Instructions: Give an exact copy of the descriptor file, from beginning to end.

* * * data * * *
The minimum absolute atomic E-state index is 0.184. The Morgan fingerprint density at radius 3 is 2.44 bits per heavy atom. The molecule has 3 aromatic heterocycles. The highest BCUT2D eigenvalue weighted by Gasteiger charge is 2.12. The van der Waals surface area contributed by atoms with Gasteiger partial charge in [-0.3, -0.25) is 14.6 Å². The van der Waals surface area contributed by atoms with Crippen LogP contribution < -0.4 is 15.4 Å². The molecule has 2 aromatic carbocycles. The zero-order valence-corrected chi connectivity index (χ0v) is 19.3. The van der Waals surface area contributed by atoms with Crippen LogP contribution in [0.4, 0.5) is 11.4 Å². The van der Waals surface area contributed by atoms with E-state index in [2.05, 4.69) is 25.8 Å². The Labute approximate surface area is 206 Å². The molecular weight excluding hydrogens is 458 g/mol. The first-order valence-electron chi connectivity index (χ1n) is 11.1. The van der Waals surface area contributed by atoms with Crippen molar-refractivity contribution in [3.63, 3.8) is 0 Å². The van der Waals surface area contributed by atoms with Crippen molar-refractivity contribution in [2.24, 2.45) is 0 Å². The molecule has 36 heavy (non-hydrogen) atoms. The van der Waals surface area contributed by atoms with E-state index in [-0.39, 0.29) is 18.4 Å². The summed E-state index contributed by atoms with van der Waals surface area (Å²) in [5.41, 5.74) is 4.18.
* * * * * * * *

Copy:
The minimum absolute atomic E-state index is 0.184. The Morgan fingerprint density at radius 3 is 2.44 bits per heavy atom. The molecule has 3 aromatic heterocycles. The highest BCUT2D eigenvalue weighted by Gasteiger charge is 2.12. The van der Waals surface area contributed by atoms with Gasteiger partial charge in [-0.3, -0.25) is 14.6 Å². The van der Waals surface area contributed by atoms with Crippen LogP contribution < -0.4 is 15.4 Å². The molecule has 2 aromatic carbocycles. The zero-order valence-corrected chi connectivity index (χ0v) is 19.3. The van der Waals surface area contributed by atoms with Crippen LogP contribution in [0.4, 0.5) is 11.4 Å². The van der Waals surface area contributed by atoms with E-state index in [2.05, 4.69) is 25.8 Å². The Labute approximate surface area is 206 Å². The molecular weight excluding hydrogens is 458 g/mol. The first-order valence-electron chi connectivity index (χ1n) is 11.1. The van der Waals surface area contributed by atoms with Crippen molar-refractivity contribution in [3.63, 3.8) is 0 Å². The van der Waals surface area contributed by atoms with Crippen molar-refractivity contribution in [2.24, 2.45) is 0 Å². The molecule has 36 heavy (non-hydrogen) atoms. The van der Waals surface area contributed by atoms with E-state index in [-0.39, 0.29) is 18.4 Å². The summed E-state index contributed by atoms with van der Waals surface area (Å²) in [5.41, 5.74) is 4.18.